Originally Posted by CoolChange
It sounds like Fidelity Charitable is in my future; this is likely the year it will make sense.
I have a Donor Advised Fund (DAF) at Fidelity Charitable too. While it is a tad - and only a tad - more expensive than the Vanguard equivalent, Fidelity Charitable is more flexible in terms of its lower dollar requirements for fund contributions and charitable grants (just as 2B says).
I opened my account at Fidelity in 2011. With it I can "pre-fund" future charitable contributions but get the tax deduction now during my last few years of work when my income is higher. This is particularly useful since I am subject to AMT. I get a 42% tax deduction today (federal AMT plus state) instead of the lower expected tax deduction when I am retired (potentially as low as 0% if I no longer itemize).
And it gets better. It is fairly easy to contribute shares of stocks or mutual funds that have unrealized capital gains. This allows one to get the higher charitable deduction and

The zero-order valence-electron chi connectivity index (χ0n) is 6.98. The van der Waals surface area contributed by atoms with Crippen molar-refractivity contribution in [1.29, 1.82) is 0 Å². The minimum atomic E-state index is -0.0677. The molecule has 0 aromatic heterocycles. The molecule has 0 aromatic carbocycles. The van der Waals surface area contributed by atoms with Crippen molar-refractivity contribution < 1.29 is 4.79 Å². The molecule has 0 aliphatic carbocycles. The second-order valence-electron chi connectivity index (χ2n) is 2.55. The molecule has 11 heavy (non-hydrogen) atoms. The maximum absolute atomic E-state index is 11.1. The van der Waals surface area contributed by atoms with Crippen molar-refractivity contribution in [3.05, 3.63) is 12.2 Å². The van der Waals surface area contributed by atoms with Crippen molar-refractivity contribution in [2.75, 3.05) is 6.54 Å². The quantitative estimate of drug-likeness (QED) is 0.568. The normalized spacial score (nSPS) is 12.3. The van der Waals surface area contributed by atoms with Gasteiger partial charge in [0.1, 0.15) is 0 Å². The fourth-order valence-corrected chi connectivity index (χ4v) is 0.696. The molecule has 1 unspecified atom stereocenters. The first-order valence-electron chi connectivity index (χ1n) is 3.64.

avoid taxes on capital gains. Double win. Of course, one does not need a DAF to donate appreciated shares. But the DAF makes the process easier, since it is streamlined to do this. My recent contributions to Fidelity Charitable have been with appreciated Vanguard mutual fund shares. The process has taken only about a week to complete, probably because the two biggest fund companies are involved. The only real difficulty is the need to get a "Medallion Signature Guarantee" (I have obtained mine at a local Fidelity office, which then mails in my contribution forms for me).
I am very satisfied with the DAF concept. The investment options at Fidelity Charitable, while not extensive, are quite satisfactory (e.g., low-cost index funds are available). I have yet to make actual charitable grants using my DAF account (still writing/mailing checks from my credit union), but the process appears to be very user friendly. It could be a useful method to make charitable contributions even without the tax advantages.